Risk factors associated with non-contact anterior cruciate ligament injury: a systematic review

Pfeifer, Craig E. ORCID: 0000-0002-0635-4956, Beattie, Paul F, Sacko, Ryan S and Hand, Amy (2018) Risk factors associated with non-contact anterior cruciate ligament injury: a systematic review. International Journal of Sports Physical Therapy, 13 (4). pp. 575-587. doi:10.26603/ijspt20180575

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Background: With the increasing number of individuals participating in sports every year, injury - specifically anterior cruciate ligament (ACL) injury - remains an inherent risk factor for participants. The majority of ACL injuries occur from a non-contact mechanism, and there is a high physical and financial burden associated with injury. Understanding the risk factors for ACL injury may aid in the development of prevention efforts. Purpose: The purpose of this review was to synthesize and appraise existing literature for risk factors associated with non-contact anterior cruciate ligament (ACL) injury in both sexes. Study Design: Systematic review. Methods: An electronic literature search was conducted utilizing the MEDLINE database and The Cochrane library for articles available through February 2016. All titles and abstracts were reviewed and full text articles meeting eligibility criteria were assessed in detail to determine inclusion or exclusion. Articles reviewed in full text were reviewed for scientific evidence of risk factors for ACL injury. Results from studies were extracted and initially classified as either intrinsic or extrinsic risk factors, and then further categorized based upon the evidence presented in the studies meeting inclusion criteria. Data extracted from eligible studies included general study characteristics (study design, sample characteristics), methodology, and results for risk factors included. Results: Principal findings of this systematic review identified the following risk factors for ACL injury in both sexes: degrading weather conditions, decreased intercondylar notch index or width, increased lateral or posterior tibial plateau slope, decreased core and hip strength, and potential genetic influence. Conclusions: Neuromuscular and biomechanical risk factors may be addressed through neuromuscular preventative training programs. Though some extrinsic and other inherent physiological factors tend to be non-modifiable, attempts to improve upon those modifiable factors may lead to a decreased incidence of ACL injury. Level of Evidence: 2a. Key Words: anterior cruciate ligament, ACL, risk factor, injury, rupture.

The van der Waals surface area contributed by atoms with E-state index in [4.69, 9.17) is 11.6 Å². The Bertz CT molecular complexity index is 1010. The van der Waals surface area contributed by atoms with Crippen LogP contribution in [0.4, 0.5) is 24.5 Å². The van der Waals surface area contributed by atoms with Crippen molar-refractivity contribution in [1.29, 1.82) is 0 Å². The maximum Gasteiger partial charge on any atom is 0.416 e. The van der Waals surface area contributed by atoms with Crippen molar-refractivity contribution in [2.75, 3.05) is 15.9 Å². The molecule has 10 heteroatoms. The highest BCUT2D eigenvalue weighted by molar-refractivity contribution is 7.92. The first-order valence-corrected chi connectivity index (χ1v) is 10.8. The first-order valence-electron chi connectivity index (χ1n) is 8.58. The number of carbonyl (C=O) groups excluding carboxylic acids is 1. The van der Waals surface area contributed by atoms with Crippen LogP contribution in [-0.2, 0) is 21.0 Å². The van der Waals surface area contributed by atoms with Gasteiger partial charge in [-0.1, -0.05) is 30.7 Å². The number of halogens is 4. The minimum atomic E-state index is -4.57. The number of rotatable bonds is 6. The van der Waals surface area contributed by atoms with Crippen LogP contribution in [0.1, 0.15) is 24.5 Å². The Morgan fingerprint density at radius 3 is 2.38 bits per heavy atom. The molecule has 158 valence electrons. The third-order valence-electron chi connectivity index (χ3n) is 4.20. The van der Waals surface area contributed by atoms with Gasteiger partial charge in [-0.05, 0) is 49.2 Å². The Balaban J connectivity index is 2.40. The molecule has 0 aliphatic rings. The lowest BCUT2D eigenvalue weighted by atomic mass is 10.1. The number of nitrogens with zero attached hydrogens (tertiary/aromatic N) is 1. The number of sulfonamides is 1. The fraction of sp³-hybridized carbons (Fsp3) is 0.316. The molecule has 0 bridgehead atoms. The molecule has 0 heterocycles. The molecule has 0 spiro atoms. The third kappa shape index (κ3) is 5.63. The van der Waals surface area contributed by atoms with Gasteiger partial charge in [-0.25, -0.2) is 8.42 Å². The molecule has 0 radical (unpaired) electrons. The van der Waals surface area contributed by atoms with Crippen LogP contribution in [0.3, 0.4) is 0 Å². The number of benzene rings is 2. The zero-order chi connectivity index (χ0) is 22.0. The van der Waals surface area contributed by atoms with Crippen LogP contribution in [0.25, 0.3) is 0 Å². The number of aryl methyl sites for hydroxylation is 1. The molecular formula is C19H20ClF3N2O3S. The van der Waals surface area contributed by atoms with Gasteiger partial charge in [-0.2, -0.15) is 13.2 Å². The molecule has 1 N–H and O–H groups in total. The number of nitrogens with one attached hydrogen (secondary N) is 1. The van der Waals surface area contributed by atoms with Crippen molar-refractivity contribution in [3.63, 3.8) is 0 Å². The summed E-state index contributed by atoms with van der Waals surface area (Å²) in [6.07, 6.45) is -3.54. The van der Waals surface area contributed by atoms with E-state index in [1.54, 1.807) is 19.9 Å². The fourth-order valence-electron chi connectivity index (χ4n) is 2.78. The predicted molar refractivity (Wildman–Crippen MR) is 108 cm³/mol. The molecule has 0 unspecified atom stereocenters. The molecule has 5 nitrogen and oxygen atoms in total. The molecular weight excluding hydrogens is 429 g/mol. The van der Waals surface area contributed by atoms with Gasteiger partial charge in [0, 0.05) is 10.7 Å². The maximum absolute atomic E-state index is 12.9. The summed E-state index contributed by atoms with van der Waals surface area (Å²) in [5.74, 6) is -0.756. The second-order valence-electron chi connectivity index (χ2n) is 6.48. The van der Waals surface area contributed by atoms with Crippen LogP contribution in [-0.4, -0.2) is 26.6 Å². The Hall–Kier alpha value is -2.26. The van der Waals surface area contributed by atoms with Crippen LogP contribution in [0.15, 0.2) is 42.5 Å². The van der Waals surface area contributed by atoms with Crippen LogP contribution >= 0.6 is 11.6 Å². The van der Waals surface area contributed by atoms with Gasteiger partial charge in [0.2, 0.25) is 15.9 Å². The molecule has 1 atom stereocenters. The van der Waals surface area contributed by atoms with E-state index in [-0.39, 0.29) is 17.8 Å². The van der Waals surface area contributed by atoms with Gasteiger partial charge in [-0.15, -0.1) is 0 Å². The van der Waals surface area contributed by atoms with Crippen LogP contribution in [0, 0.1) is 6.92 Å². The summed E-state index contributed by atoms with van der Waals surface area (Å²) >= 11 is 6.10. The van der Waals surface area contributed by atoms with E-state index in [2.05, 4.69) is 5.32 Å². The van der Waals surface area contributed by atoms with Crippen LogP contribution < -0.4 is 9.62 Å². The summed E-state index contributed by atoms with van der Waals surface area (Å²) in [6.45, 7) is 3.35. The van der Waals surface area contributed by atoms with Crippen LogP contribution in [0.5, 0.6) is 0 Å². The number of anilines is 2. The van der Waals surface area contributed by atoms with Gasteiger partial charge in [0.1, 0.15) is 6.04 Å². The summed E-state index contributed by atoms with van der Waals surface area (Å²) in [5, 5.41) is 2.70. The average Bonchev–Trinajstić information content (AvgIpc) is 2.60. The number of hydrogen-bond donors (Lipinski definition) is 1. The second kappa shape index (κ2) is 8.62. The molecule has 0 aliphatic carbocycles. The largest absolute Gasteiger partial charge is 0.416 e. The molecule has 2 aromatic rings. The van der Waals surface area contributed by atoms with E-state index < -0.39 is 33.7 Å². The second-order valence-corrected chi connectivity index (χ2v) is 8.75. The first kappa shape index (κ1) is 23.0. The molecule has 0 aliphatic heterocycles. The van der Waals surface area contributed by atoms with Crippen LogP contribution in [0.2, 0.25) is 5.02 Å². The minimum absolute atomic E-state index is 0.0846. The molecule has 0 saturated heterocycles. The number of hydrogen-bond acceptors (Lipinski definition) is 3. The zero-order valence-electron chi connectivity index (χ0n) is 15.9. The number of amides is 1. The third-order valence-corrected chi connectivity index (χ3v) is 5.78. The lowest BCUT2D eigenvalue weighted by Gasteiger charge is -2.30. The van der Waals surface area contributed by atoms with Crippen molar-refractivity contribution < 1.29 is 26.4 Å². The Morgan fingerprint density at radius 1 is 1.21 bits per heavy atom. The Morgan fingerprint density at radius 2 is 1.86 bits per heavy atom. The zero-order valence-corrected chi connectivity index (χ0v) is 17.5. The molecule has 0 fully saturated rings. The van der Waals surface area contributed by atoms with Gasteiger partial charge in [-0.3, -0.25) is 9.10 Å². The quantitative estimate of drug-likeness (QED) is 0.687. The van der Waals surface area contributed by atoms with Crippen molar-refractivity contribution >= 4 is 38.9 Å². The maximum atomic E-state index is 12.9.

Item Type: Article
Article Type: Article
Additional Information: Full published version available via PubMed Central, use the Repository link below.
Uncontrolled Keywords: Anterior cruciate ligament; ACL; Risk factor; Injury; Rupture
Related URLs:
Subjects: Q Science > QP Physiology > QP301.H75 Physiology. Sport
R Medicine > RC Internal medicine > RC1200 Sports Medicine
Divisions: Schools and Research Institutes > School of Natural, Social and Sports Sciences > Sports Sciences
Research Priority Areas: Health, Life Sciences, Sport and Wellbeing
Depositing User: Craig Pfeifer
Date Deposited: 12 Jul 2019 13:09
Last Modified: 04 Oct 2022 13:05
URI: https://eprints.glos.ac.uk/id/eprint/6993

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